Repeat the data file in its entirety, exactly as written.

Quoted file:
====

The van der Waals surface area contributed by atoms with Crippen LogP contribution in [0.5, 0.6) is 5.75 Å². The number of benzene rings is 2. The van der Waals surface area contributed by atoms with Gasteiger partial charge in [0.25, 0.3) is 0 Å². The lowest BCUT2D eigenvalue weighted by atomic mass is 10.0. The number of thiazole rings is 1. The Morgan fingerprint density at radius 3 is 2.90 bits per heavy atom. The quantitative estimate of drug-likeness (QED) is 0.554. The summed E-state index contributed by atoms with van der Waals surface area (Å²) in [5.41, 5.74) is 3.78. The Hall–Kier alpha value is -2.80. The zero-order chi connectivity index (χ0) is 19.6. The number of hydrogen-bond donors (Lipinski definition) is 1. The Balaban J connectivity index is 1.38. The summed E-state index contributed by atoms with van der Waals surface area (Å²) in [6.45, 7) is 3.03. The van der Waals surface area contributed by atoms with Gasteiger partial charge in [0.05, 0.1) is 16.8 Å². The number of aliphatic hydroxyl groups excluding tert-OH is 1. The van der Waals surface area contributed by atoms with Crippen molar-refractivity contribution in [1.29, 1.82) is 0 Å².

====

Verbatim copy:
The van der Waals surface area contributed by atoms with Crippen LogP contribution in [0.5, 0.6) is 5.75 Å². The number of benzene rings is 2. The van der Waals surface area contributed by atoms with Gasteiger partial charge in [0.25, 0.3) is 0 Å². The lowest BCUT2D eigenvalue weighted by atomic mass is 10.0. The number of thiazole rings is 1. The Morgan fingerprint density at radius 3 is 2.90 bits per heavy atom. The quantitative estimate of drug-likeness (QED) is 0.554. The summed E-state index contributed by atoms with van der Waals surface area (Å²) in [5.41, 5.74) is 3.78. The Hall–Kier alpha value is -2.80. The zero-order chi connectivity index (χ0) is 19.6. The number of hydrogen-bond donors (Lipinski definition) is 1. The Balaban J connectivity index is 1.38. The summed E-state index contributed by atoms with van der Waals surface area (Å²) in [6.45, 7) is 3.03. The van der Waals surface area contributed by atoms with Gasteiger partial charge in [0.05, 0.1) is 16.8 Å². The number of aliphatic hydroxyl groups excluding tert-OH is 1. The van der Waals surface area contributed by atoms with Crippen molar-refractivity contribution in [1.29, 1.82) is 0 Å².